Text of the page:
The weight of the Græco

The weight of the Græco-Bactrian chalkous
The Greek kings of Bactria secured their independence when the satrap Diodotus revolted from the
Seleucids c. 250 BC and proclaimed himself king. As
a Seleucid successor state, independent Greek Bactria
retained many features of Seleucid administration and
was influenced by developments in the Seleucid empire. It continued to use the Seleucid monetary system
based on the Attic weight standard with gold staters
weighing c. 8.4 gm., silver tetradrachms c.16.8 gm.,
drachms c.4.2 gm. and a range of subsidiary
bronze/copper denominations. In his study of the
Greek and Indian monetary systems Cunningham
(1884, 311-312) weighed 145 Seleucid coppers.
Allowing for the wide range of actual weights to be
expected in copper coins he concluded that the chalkous or copper unit was the same weight as a silver
drachm, and the tetrachalkon (or coin of 4 chalki) was
about the same weight as the silver tetradrachm.
Babylon (1890, clxxxii- clxxxvi) saw a similar correspondence between the weights of Seleucid silver and
bronze denominations, but thought the basic bronze
unit, the chalkous, had a theoretical weight of 8.6 gm..
Newell (1938, 270-274) saw recurrent ratios of 1:2: 4
etc. running through the weights of the Seleucid bronze but was content simply to apply the term “unit” to
the denomination he thought the most common. This
terminology has been adopted by Bopearachchi
(1991, 27) in his catalogue of the Græco-Bactrian
coins in Paris and a modified form of this neutral terminology has been adopted by Houghton and Lorber
(2002, 1-4) in Part I of their recent Catalogue of
Seleucid Coins.
There are few marks of value on any coins in antiquity. But on one group of bronzes struck by
Antiochus IV (175-164 BC) there is a series of value
marks - A C (1 chalkous) on bronzes weighing about
4 gm.; B C (2 chalkoi) on bronzes weighing about 8
gm.; and D C (4 chalkoi) on bronzes weighing about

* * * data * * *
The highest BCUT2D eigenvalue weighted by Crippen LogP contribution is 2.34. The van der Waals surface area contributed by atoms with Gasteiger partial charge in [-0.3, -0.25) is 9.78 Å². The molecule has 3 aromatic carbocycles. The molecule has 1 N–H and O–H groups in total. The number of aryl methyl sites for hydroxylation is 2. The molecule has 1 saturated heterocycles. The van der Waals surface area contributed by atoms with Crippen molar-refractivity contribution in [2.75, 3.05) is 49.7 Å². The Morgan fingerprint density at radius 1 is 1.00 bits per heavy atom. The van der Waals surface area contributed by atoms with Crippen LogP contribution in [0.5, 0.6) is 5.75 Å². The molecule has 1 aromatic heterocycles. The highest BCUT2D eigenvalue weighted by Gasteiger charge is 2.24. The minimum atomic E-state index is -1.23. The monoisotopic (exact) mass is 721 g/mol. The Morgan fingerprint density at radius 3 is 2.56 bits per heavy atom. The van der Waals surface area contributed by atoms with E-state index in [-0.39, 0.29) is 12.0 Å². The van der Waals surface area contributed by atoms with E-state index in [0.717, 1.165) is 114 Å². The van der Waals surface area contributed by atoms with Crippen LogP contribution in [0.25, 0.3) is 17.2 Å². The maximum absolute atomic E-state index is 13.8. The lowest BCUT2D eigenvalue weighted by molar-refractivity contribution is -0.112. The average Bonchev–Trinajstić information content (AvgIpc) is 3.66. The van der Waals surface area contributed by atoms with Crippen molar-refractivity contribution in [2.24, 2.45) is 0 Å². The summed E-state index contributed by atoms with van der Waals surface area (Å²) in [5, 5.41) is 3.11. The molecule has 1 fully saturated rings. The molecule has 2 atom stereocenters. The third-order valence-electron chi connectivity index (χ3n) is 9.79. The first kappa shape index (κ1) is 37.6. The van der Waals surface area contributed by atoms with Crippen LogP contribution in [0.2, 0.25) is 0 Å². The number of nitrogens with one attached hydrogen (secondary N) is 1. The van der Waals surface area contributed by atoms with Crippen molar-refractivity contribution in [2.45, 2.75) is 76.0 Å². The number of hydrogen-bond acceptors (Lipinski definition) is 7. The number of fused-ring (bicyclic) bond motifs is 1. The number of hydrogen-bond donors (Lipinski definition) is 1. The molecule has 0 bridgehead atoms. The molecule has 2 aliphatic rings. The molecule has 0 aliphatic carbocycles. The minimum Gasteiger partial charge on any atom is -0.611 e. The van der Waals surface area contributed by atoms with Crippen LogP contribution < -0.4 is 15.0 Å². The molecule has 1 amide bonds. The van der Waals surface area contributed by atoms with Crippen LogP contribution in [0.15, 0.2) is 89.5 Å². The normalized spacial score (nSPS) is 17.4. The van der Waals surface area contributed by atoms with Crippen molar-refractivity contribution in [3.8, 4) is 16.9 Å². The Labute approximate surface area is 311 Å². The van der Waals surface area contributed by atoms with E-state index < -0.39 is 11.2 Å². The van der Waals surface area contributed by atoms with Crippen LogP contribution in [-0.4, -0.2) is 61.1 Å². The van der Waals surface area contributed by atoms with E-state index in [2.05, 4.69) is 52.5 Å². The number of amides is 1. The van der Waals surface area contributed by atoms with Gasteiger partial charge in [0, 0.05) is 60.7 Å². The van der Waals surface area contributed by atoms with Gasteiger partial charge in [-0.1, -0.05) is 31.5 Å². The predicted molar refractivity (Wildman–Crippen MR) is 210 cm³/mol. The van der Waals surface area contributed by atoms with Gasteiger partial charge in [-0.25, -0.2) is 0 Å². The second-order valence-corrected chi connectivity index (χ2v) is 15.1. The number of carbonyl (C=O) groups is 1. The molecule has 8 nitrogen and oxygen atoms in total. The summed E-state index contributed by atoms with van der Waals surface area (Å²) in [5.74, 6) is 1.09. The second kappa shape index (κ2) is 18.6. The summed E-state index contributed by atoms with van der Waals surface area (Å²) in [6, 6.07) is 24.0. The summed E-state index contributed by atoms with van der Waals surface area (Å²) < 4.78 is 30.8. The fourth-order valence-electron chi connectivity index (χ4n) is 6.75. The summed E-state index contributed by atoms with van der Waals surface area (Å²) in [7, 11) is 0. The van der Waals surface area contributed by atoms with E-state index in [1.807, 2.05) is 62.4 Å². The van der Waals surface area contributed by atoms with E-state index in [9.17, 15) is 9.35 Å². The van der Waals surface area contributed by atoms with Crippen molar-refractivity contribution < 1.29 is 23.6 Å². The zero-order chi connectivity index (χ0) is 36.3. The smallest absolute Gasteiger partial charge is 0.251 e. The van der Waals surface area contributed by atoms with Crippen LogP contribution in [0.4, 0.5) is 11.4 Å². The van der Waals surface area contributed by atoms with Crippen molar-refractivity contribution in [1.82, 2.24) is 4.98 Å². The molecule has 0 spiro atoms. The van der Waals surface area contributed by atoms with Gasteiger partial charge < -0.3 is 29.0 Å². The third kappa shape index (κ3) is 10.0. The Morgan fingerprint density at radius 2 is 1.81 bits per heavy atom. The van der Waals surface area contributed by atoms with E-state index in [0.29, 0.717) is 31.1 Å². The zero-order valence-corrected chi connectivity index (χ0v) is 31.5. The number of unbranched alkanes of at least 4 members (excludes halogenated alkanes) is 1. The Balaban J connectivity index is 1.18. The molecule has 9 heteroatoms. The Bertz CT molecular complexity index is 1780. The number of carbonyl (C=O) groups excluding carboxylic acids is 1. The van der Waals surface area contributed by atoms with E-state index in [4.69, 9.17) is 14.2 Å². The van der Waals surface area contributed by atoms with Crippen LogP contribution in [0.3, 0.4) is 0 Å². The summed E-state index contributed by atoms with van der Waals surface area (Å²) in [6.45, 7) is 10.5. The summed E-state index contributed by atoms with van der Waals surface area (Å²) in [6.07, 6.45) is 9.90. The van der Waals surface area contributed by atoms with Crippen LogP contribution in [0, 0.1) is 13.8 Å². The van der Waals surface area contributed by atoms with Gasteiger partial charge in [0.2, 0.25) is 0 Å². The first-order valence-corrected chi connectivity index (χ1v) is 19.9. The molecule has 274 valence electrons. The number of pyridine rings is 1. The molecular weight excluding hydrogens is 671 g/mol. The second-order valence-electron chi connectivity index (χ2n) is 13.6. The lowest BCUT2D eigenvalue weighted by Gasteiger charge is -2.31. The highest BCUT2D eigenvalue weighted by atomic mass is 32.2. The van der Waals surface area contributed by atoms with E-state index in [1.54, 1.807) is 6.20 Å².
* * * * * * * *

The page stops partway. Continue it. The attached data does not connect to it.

16 gm. at the mint of Seleucia on the Tigris. The
mark of value A C (one chalkous) is also used on
bronzes of about 4 gm. by Antiochus IV at a mint in
Phoenicia. Schlosser (1985, 34-35) argued that
these marks of value on bronzes were related to the
weight of the slightly reduced silver tetradrachm of
16.80 gm.; and he strengthened his argument with
the results of a linear regression analysis which
demonstrated this denomination-weight relation.
(Schlosser, 1989, 70-72). He went on to show a
similar relationship at the royal mint of Antioch from
the time of Seleucus I, whose silver tetradrachm had
been slightly heavier at 17gm. But this has not settled the argument. In a major study of the bronzes of
Antiochus IV, Le Rider (1994, 24-25) has asked the
basic question why were marks of value used by
Antiochus IV at all? There are three possibilities. The
marks may indicate that the weight of the chalkous:
1. remained at 4 gm.after the slight weight reduction
of the silver in 173-2 BC or
2. was reduced by half from 8 4 gm. or
3. was doubled from 2 gm. to 4 gm.
There had certainly been bronzes of 2, 4 and 8 gm.
under earlier Seleucid rulers, but there is no clear evidence which bronzes of 2, 4, or 8 gm. had been called
a chalkous.
There is the further puzzle that under the same
Seleucid king Antiochus IV the same marks of value A
C, B C, and DC had been used on bronzes weighing 3,
6 and 12 gm. Respectively at the mint of Nisibis. It is
clear that the Seleucid bronze coinage, as other bronze
coinages in antiquity, had been struck al marco and not
al peso. Even so the weights of coins that seem to represent the same denomination cover a remarkably wide
range and Kritt’s detailed analysis was obliged to conclude that the Seleucid bronzes must have had a remarkably wide chronological and geographical variability.
All these studies of Seleucid bronze metrology, including the immensely valuable raw material assembled by
Kritt (Houghton and Lorber, 2002, 5-36), are based on
the weights of bronze coins without paying regard to the
differing composition of the alloy in which they were
struck. Although Caley ( 1939, 335-345) has published
analyses of a large number of Greek bronze coins, these
include only six bronze coins of the Seleucid period - of
Antiochus II (261-246), Antiochus III (222-187),
Seleucus IV (187-175), Demetrius II (146-138), and
Antiochus VIII (121 and 114). He did however establish that the composition of Seleucid bronzes was
similar to that of contemporary bronze coins throughout the Hellenistic world and that there are systematic
changes in composition according to the time and place
of manufacture. In the earliest bronzes copper and tin